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If you know when to start tomato seeds indoors, you can grow your own tomato seedlings and save money. You can also choose tomato varieties that may not be available at your local garden center. And in the process, you may find you have extra tomato seedlings to share with family and friends.
Tomatoes don’t thrive when they’re directly sown into garden soil, as do radishes or green beans or spinach. They need a bit of TLC at the beginning of their lives. Meaning a smaller container (versus the entire garden), consistent warmth, regular watering, and protection from the elements like wind.
Once they’ve got several sets of leaves, tomato seedlings are ready to expand their root systems and put on lots of foliage. That’s why tomatoes do best when they’re started ahead of time and can strengthen before moving to their summer home in your garden plot or in a patio container.
When should you start tomato seeds in your specific area to get the best result for your garden and your crop?
Fortunately, other home gardeners have had some experience in answering the question. Here are some helpful Do’s and Don’ts about when to start tomato seeds.
Cultivars that flourish well in the short, cool season in Ottawa, Canada will struggle in the heat of Tucson, AZ.
It will tell you how much time to allow for seeds to grow indoors before hardening them off and setting them in the garden. Some varieties are ready as soon as 4-6 weeks. Most take 6-8 weeks indoors before they’re ready for their new home outdoors. Follow the vendor’s advice.
Follow your local garden extension’s recommendation. You can also view the freeze/frost information provided by the National Climatic Data Center.
Count back from the last frost date for your region to determine when to start your tomatoes.
Tomatoes like to be warm, so if the extended forecast is cool and wet then err on the side of waiting a little longer to start your tomato seeds.
Start tomato seeds indoors or in a greenhouse. You’ll avoid late spring frosts. And you’ll help seedlings be strong enough to withstand transplanting and the inevitable weather swings that accompany early season gardening. The exception for this rule is if you live in a very stable, warm climate with a long growing season.
“Even though a lot of gardeners still like to start very early,” say Jakob and Anna, suburban home gardeners with Northern Homestead in Alberta, Canada, “Starting seeds indoors 3 to 4 months before the last frost day in most cases does not result in earlier and healthier tomatoes.”
Tomatoes grow fast. Once they sprout, they produce a couple of sets of leaves. And they put out roots. Lots of them. And there are enough leaves for the size of the pot and the size of the plant to send a signal to the flower buds that it’s time to get blooming. They get leggy, so you need to re-pot them before it's time to set them in the garden. That piles a shocker to their little systems which sets back growth. You can avoid that delay by using 3-inch pots or larger when you start tomato seeds.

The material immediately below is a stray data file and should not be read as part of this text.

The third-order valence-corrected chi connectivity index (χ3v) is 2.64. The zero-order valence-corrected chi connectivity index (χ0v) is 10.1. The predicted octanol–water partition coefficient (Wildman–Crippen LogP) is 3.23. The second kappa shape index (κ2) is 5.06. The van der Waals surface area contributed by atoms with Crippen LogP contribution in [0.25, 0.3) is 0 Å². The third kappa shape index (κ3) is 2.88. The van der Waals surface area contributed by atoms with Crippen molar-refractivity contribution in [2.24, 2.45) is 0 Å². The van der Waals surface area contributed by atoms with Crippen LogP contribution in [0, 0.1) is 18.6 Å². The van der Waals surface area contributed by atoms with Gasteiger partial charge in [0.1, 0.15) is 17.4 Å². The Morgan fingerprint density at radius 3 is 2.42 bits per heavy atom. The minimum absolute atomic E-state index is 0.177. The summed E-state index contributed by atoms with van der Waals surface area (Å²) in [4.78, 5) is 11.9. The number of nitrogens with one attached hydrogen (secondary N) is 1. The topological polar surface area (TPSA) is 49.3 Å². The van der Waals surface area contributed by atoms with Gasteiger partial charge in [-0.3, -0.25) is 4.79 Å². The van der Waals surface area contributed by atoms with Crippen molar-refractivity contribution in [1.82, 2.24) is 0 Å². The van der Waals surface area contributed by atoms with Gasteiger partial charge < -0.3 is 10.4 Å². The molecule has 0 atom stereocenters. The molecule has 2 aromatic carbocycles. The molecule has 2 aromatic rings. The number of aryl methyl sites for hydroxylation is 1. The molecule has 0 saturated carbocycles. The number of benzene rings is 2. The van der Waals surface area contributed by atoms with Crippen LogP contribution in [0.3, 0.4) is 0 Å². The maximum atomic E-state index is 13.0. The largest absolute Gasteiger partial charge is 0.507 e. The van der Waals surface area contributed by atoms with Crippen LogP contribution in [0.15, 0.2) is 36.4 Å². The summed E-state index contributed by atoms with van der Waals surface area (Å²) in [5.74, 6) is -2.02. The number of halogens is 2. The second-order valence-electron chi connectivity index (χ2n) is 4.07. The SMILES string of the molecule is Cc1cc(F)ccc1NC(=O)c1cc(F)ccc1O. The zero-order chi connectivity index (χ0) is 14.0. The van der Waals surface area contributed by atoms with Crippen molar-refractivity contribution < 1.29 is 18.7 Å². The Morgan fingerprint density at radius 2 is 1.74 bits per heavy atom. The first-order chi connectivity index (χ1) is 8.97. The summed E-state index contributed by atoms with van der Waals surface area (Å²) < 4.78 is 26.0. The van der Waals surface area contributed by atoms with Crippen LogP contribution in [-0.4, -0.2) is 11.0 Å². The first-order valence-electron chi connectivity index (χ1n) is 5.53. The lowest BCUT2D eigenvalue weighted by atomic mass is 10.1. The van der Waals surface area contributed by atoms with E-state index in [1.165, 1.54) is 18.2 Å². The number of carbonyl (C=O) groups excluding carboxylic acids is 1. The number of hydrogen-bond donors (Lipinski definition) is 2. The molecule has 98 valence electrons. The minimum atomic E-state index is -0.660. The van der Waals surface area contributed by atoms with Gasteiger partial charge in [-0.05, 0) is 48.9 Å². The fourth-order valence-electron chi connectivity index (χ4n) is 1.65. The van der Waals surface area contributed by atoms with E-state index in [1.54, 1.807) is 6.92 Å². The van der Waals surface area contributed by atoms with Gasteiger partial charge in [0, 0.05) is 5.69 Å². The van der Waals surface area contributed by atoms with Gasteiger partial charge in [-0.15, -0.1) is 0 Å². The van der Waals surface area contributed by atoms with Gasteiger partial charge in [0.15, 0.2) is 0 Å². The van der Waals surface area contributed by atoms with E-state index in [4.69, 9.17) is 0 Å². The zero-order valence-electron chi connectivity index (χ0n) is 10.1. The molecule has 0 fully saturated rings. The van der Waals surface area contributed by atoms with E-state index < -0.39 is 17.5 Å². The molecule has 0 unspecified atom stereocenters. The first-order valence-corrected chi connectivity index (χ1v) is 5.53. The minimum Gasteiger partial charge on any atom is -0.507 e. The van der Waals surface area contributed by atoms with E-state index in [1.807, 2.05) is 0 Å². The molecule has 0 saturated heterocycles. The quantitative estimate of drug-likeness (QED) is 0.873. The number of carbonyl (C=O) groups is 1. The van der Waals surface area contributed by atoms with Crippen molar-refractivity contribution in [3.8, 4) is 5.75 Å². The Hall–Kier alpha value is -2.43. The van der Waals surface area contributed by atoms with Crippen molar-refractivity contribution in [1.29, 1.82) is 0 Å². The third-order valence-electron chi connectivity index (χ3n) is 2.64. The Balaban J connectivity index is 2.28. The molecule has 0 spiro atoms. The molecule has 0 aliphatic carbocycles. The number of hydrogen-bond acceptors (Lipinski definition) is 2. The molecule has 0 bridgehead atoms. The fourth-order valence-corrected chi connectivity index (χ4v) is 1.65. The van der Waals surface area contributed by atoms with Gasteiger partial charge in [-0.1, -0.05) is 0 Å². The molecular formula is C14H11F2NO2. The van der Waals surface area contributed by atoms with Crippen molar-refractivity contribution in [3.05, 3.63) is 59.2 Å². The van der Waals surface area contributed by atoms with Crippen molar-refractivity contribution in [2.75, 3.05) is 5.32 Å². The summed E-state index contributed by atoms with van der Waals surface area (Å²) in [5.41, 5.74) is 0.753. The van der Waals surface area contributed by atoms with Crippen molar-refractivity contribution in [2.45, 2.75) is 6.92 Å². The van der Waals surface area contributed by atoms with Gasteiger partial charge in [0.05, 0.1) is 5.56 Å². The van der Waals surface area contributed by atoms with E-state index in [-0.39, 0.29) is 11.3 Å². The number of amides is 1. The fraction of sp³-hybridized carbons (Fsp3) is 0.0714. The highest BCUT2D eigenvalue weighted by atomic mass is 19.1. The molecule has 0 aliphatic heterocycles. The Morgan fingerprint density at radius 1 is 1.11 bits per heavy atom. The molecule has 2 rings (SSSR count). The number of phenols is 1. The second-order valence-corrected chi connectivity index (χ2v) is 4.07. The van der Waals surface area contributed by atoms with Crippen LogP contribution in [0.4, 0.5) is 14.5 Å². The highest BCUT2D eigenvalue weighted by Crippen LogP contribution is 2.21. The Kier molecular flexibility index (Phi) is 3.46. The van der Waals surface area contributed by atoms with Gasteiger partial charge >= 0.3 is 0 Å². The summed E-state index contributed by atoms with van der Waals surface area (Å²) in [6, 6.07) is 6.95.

As Ms. Tomato fills its seed cell with roots and pushes out more leaves and branches, it thinks, “I’ve got to get flowering. If I don’t, then I won’t make any fruit and I won’t have any seeds, so I won’t reproduce.” Soon the plant has buds all over the place and it’s still a couple of weeks before you need to set it in the garden.
You may be excited. But the plant? It’s desperate. And all of its energy is going into flowers. It will be in for a shock when you put it in the garden. And shocked plants take a while to recover.
So while starting your plants and getting them to the bloom stage seems like a smart plan for an early crop and bigger tomatoes, it’s not. Plant seeds accordingly.
A determinate tomato plant produces fruit for a couple of weeks and then production fades out. Meanwhile, indeterminates – also called “vining tomatoes” – continue to grow and produce all season. In fact, with the proper care indeterminates can be held over season to season and treated as perennials.
Meanwhile, dwarf tomato varieties are used to having their roots limited to a smaller area. They’re often grown in pots.
So if you absolutely must start tomato seeds early, choose a dwarf variety (and move it to its final container before setting it outside) or an indeterminate.
There are plenty of other important tips to follow when growing tomato seedlings, including choosing a sunny spot … keeping the soil moist … preventing drafts.
But remember the key point about when to start your tomato seeds: read the seed packet. Follow the vendor’s timetable.
Your tomato seedling is wired with a single goal: to put out seeds. To put out seeds, it needs to produce fruit. So when to start tomato seeds indoors isn’t so much about getting the seedlings going ahead of time. Rather, the main question you need to answer is, “What can I do to give those plants the best chance for producing fruit?”
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